The percentages of loans 90 days or more past due and loans in foreclosure both set new record highs, breaking records set last quarter. The percentage of loans 30 days past due is still well below the record set in the second quarter of 1985.
Increases Driven by Prime Fixed-Rate Loans
“While the rate of new foreclosures started was essentially unchanged from last quarter’s record high, there was a major drop in foreclosures on subprime ARM loans. The drop, however, was offset by increases in the foreclosure rates on the other types of loans, with prime fixed-rate loans having the biggest increase. As a sign that mortgage performance is once again being driven by unemployment, prime fixed-rate loans now account for one in three foreclosure starts. A year ago they accounted for one in five. While 41 states had increases in the foreclosure start rate for prime fixed-rate loans, 43 states had decreases in that rate for subprime adjustable-rate loans,” said Jay Brinkmann, MBA’s Chief Economist.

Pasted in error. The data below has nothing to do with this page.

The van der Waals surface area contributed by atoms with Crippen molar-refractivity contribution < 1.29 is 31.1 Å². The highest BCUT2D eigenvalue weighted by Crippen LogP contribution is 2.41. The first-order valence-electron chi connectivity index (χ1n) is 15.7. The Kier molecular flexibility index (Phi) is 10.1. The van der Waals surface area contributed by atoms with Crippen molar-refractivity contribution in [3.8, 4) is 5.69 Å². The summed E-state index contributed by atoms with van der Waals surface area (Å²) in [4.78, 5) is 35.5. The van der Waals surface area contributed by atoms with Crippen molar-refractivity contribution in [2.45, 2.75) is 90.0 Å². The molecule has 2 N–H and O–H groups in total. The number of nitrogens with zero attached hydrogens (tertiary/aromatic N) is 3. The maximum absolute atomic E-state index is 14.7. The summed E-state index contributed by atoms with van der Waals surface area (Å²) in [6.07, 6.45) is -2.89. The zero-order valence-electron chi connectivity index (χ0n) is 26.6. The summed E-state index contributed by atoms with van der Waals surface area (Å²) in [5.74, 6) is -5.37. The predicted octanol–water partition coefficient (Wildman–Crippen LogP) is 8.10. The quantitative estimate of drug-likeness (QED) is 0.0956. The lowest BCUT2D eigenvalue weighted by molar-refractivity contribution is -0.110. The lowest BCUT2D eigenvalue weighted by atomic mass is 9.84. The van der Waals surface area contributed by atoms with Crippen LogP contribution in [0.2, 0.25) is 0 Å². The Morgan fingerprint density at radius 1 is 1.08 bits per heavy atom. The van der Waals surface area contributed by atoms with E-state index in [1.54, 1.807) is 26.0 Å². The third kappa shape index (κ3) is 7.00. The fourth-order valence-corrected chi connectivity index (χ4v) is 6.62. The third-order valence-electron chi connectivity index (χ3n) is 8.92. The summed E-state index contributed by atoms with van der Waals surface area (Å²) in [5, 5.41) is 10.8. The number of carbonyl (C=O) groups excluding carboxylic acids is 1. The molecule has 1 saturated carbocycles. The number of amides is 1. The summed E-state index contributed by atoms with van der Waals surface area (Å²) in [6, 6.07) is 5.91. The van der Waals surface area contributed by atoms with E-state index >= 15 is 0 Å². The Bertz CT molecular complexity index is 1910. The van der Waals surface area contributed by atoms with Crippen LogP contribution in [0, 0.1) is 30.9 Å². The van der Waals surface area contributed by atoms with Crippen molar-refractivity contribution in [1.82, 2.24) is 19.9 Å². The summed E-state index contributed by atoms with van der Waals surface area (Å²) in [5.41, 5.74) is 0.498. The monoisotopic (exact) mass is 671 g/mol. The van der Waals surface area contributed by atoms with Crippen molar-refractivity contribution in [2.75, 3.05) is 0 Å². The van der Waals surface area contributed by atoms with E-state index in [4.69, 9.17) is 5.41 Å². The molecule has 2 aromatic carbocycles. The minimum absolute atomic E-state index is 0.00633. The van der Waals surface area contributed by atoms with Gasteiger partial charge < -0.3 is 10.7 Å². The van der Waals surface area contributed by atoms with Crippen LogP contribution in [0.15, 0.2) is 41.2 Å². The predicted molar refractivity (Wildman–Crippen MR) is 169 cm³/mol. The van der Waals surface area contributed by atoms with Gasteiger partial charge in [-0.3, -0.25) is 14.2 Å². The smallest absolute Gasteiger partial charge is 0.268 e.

“The states of California, Florida, Arizona and Nevada continue to have a disproportionately high share of foreclosure starts, although the share has fallen slightly from last quarter. Those four states had 44 percent of all of the nation’s new foreclosures during the second quarter of this year, down from 46 percent in the first quarter.
“Florida continues to establish itself as the worst state in the union for mortgage performance, closely followed only by Nevada. In Florida 12 percent of mortgages were somewhere in the process of foreclosure, the highest in the nation, and another 5 percent were at least 90 days past due as of the end of June. A total of 22.8 percent were delinquent at least one payment or in the process of foreclosure, which is almost twice the national percentage if the Florida numbers are excluded. In contrast, the next highest states are Nevada at 21.3 percent, Arizona at 16.3 percent and Michigan at 15.3 percent.